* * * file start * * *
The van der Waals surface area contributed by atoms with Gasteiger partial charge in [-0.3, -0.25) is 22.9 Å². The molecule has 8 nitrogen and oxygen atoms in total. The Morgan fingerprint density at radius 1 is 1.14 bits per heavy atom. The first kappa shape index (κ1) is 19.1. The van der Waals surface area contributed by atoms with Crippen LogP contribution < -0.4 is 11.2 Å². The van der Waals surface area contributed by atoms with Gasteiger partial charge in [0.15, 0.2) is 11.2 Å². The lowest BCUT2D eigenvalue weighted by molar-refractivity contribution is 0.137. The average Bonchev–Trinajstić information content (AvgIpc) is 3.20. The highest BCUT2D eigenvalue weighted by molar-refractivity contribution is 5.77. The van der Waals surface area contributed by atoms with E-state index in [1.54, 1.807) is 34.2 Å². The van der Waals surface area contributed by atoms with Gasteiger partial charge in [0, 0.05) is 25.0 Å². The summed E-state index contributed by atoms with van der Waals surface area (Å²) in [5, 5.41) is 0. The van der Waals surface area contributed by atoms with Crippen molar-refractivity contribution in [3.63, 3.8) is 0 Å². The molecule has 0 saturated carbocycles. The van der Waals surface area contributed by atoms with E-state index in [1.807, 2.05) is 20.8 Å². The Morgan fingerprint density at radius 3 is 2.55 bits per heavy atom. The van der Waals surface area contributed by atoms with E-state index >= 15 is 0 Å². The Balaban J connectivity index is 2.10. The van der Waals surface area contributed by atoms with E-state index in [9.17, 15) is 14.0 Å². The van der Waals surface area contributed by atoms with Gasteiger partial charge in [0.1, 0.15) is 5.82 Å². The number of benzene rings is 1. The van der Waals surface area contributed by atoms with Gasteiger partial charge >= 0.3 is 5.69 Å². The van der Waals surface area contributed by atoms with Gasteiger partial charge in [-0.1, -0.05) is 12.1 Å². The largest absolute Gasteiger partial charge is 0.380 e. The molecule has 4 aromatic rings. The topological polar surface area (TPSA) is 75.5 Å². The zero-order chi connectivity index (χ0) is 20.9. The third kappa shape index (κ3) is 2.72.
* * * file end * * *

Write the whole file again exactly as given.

The van der Waals surface area contributed by atoms with Gasteiger partial charge in [-0.3, -0.25) is 22.9 Å². The molecule has 8 nitrogen and oxygen atoms in total. The Morgan fingerprint density at radius 1 is 1.14 bits per heavy atom. The first kappa shape index (κ1) is 19.1. The van der Waals surface area contributed by atoms with Crippen LogP contribution < -0.4 is 11.2 Å². The van der Waals surface area contributed by atoms with Gasteiger partial charge in [0.15, 0.2) is 11.2 Å². The lowest BCUT2D eigenvalue weighted by molar-refractivity contribution is 0.137. The average Bonchev–Trinajstić information content (AvgIpc) is 3.20. The highest BCUT2D eigenvalue weighted by molar-refractivity contribution is 5.77. The van der Waals surface area contributed by atoms with E-state index in [1.54, 1.807) is 34.2 Å². The van der Waals surface area contributed by atoms with Gasteiger partial charge in [0, 0.05) is 25.0 Å². The summed E-state index contributed by atoms with van der Waals surface area (Å²) in [5, 5.41) is 0. The van der Waals surface area contributed by atoms with Crippen molar-refractivity contribution in [3.63, 3.8) is 0 Å². The molecule has 0 saturated carbocycles. The van der Waals surface area contributed by atoms with E-state index in [1.807, 2.05) is 20.8 Å². The Morgan fingerprint density at radius 3 is 2.55 bits per heavy atom. The van der Waals surface area contributed by atoms with E-state index >= 15 is 0 Å². The Balaban J connectivity index is 2.10. The van der Waals surface area contributed by atoms with E-state index in [9.17, 15) is 14.0 Å². The van der Waals surface area contributed by atoms with Gasteiger partial charge in [0.1, 0.15) is 5.82 Å². The number of benzene rings is 1. The van der Waals surface area contributed by atoms with Gasteiger partial charge >= 0.3 is 5.69 Å². The van der Waals surface area contributed by atoms with Gasteiger partial charge in [-0.1, -0.05) is 12.1 Å². The largest absolute Gasteiger partial charge is 0.380 e. The molecule has 4 aromatic rings. The topological polar surface area (TPSA) is 75.5 Å². The zero-order chi connectivity index (χ0) is 20.9. The third kappa shape index (κ3) is 2.72.